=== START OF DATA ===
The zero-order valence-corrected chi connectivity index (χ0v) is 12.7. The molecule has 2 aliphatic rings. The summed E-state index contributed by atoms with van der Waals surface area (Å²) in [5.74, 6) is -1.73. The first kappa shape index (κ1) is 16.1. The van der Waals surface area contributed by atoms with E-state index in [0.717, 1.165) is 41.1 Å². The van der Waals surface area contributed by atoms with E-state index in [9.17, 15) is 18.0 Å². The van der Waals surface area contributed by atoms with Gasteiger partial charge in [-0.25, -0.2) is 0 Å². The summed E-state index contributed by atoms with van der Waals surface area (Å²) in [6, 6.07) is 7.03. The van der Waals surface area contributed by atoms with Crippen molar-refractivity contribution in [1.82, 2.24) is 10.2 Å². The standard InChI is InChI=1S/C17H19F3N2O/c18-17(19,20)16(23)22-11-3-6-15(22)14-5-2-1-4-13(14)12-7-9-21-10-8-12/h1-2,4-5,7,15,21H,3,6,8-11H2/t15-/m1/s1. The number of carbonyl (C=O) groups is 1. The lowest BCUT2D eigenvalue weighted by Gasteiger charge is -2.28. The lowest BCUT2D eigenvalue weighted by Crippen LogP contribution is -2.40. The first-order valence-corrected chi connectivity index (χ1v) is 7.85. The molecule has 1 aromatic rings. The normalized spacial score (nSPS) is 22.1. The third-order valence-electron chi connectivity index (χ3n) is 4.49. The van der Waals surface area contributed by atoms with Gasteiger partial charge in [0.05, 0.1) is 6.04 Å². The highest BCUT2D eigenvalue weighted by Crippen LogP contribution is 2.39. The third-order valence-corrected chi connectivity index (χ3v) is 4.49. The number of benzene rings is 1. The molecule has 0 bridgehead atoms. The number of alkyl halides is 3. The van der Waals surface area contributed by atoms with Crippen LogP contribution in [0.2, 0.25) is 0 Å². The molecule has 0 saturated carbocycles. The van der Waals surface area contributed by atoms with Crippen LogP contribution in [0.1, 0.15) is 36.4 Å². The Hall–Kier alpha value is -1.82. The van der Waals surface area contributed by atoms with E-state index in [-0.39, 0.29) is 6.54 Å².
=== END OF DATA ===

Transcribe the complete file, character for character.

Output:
The zero-order valence-corrected chi connectivity index (χ0v) is 12.7. The molecule has 2 aliphatic rings. The summed E-state index contributed by atoms with van der Waals surface area (Å²) in [5.74, 6) is -1.73. The first kappa shape index (κ1) is 16.1. The van der Waals surface area contributed by atoms with E-state index in [0.717, 1.165) is 41.1 Å². The van der Waals surface area contributed by atoms with E-state index in [9.17, 15) is 18.0 Å². The van der Waals surface area contributed by atoms with Gasteiger partial charge in [-0.25, -0.2) is 0 Å². The summed E-state index contributed by atoms with van der Waals surface area (Å²) in [6, 6.07) is 7.03. The van der Waals surface area contributed by atoms with Crippen molar-refractivity contribution in [1.82, 2.24) is 10.2 Å². The standard InChI is InChI=1S/C17H19F3N2O/c18-17(19,20)16(23)22-11-3-6-15(22)14-5-2-1-4-13(14)12-7-9-21-10-8-12/h1-2,4-5,7,15,21H,3,6,8-11H2/t15-/m1/s1. The number of carbonyl (C=O) groups is 1. The lowest BCUT2D eigenvalue weighted by Gasteiger charge is -2.28. The lowest BCUT2D eigenvalue weighted by Crippen LogP contribution is -2.40. The first-order valence-corrected chi connectivity index (χ1v) is 7.85. The molecule has 1 aromatic rings. The normalized spacial score (nSPS) is 22.1. The third-order valence-electron chi connectivity index (χ3n) is 4.49. The van der Waals surface area contributed by atoms with Gasteiger partial charge in [0.05, 0.1) is 6.04 Å². The highest BCUT2D eigenvalue weighted by Crippen LogP contribution is 2.39. The third-order valence-corrected chi connectivity index (χ3v) is 4.49. The number of benzene rings is 1. The molecule has 0 bridgehead atoms. The number of alkyl halides is 3. The van der Waals surface area contributed by atoms with Crippen LogP contribution in [0.2, 0.25) is 0 Å². The molecule has 0 saturated carbocycles. The van der Waals surface area contributed by atoms with Crippen LogP contribution in [0.1, 0.15) is 36.4 Å². The Hall–Kier alpha value is -1.82. The van der Waals surface area contributed by atoms with E-state index in [-0.39, 0.29) is 6.54 Å².